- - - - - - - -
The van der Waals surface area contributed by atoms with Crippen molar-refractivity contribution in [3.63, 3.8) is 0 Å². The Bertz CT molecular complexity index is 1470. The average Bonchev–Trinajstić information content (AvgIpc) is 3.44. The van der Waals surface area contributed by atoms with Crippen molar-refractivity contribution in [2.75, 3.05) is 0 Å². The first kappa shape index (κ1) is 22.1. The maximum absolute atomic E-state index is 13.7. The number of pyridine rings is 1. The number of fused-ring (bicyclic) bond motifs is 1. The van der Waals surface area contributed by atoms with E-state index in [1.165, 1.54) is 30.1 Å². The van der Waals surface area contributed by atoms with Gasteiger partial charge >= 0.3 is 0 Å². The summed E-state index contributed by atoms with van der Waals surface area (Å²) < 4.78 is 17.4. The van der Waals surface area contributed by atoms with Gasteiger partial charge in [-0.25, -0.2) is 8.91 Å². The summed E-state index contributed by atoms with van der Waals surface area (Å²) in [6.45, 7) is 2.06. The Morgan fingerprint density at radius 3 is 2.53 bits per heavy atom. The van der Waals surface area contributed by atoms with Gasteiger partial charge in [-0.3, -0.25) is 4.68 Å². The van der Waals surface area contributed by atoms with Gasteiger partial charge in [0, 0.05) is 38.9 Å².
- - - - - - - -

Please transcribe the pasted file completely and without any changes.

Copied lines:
The van der Waals surface area contributed by atoms with Crippen molar-refractivity contribution in [3.63, 3.8) is 0 Å². The Bertz CT molecular complexity index is 1470. The average Bonchev–Trinajstić information content (AvgIpc) is 3.44. The van der Waals surface area contributed by atoms with Crippen molar-refractivity contribution in [2.75, 3.05) is 0 Å². The first kappa shape index (κ1) is 22.1. The maximum absolute atomic E-state index is 13.7. The number of pyridine rings is 1. The number of fused-ring (bicyclic) bond motifs is 1. The van der Waals surface area contributed by atoms with E-state index in [1.165, 1.54) is 30.1 Å². The van der Waals surface area contributed by atoms with Gasteiger partial charge >= 0.3 is 0 Å². The summed E-state index contributed by atoms with van der Waals surface area (Å²) < 4.78 is 17.4. The van der Waals surface area contributed by atoms with Gasteiger partial charge in [-0.25, -0.2) is 8.91 Å². The summed E-state index contributed by atoms with van der Waals surface area (Å²) in [6.45, 7) is 2.06. The Morgan fingerprint density at radius 3 is 2.53 bits per heavy atom. The van der Waals surface area contributed by atoms with Gasteiger partial charge in [-0.3, -0.25) is 4.68 Å². The van der Waals surface area contributed by atoms with Gasteiger partial charge in [0, 0.05) is 38.9 Å².